Since the Willow Walker folded, a lot has been happening behind the scenes to re-establish a written-word service for homeless and vulnerably housed people in Cambridge and the people who serve them.
This culminated earlier in the year with the formation of Flack, a company registered as a social enterprise which aims to launch its first issue next spring. Their patron, Tom Hardy, is coming to the Cambridge Arts Picturehouse on Sunday 9 May to answer questions after a special screeening of his controversial film
Bronson in aid of the charity. I don't think I can do better than give you the press release, with hyperlinks and pics.
Hollywood star Tom Hardy will be coming to Cambridge on Sunday, May 9 for a special screening of his film Bronson. The showing, in the Cambridge Arts Picturehouse at 1pm, will be followed by a question-and-answer session with the actor.
The screening is to support the newly-formed charity Flack, which was set up to replace and expand the services to homeless/vulnerably housed people and the agencies who serve them by the magazine Willow Walker. The first editor of the Willow Walker, named after a Cambridge hostel run by English Churches Housing Group, was Alexander Masters, whose book Stuart: A Life Backwards was turned into a film starring Hardy.
The editor of Flack, which hopes to launch its new magazine in Spring 2011, is Kirsten Lavers, whose tenure at the Willow Walker as Alexander Masters’ successor saw the formation of a business called Cambridge Link-Up, run by present and formerly homeless people, and Street Voices, whose double CD Both Sides of the Tracks was released in March 2009 to critical acclaim.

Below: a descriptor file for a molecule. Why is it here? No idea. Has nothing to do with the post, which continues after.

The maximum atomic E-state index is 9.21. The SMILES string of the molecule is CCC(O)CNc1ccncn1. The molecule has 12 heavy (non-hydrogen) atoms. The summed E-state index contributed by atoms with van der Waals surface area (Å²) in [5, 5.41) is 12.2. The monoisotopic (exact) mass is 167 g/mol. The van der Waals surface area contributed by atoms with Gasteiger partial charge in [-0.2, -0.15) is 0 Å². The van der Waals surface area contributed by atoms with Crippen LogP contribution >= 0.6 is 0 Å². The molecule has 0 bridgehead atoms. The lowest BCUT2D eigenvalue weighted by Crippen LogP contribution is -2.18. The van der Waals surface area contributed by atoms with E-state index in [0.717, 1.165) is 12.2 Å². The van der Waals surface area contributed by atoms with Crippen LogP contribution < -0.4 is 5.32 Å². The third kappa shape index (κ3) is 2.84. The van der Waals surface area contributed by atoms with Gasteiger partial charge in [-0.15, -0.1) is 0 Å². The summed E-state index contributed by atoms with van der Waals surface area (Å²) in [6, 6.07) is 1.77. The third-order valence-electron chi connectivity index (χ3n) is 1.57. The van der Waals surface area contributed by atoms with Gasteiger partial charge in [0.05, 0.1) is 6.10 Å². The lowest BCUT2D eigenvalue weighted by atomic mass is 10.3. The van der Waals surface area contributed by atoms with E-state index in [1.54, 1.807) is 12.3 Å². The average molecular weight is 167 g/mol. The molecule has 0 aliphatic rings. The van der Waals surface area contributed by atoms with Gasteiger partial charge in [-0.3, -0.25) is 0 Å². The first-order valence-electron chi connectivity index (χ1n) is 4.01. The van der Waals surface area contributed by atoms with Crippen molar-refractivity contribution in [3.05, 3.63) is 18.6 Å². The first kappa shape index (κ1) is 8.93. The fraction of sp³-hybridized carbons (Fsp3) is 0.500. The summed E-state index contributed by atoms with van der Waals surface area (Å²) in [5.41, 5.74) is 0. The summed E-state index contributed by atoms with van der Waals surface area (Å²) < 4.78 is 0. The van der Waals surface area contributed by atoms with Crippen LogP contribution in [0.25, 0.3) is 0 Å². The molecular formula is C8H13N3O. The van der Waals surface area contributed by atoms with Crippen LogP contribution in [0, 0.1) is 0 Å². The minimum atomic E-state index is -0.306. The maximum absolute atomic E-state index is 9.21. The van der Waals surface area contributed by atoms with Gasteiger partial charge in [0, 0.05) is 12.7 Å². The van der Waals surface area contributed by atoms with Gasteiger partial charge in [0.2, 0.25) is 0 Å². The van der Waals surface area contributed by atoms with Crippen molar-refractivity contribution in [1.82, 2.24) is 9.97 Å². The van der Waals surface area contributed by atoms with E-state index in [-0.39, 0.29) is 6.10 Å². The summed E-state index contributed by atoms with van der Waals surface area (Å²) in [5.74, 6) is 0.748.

Tom Hardy, patron of Flack, has successfully battled an alcohol and crack addiction he acquired after the box-office failure of Star Trek Nemesis, in which he played Praetor Shinzon, an evil clone of Captain Jean Luc Picard; the film was released at the same time as Harry Potter and the Chamber of Secrets, the James Bond film Die another Day and Lord of the Rings: The Two Towers.
Bronson is the story of prisoner Charles Bronson, who changed his name from Michael Peterson to give him a harder image as a bare-knuckle fighter in London. First arrested in 1974 for armed robbery, he has spent just four months as a free man since, and is still imprisoned. He has been called "the most violent prisoner in Britain", and has been moved 120 times. Hardy famously did 2500 press-ups a day for five weeks before filming started to bulk up for the role. His other films include Black Hawk Down, Minotaur and RocknRolla, while he has also starred in TV productions such as Band of Brothers, Wuthering Heights and The Virgin Queen.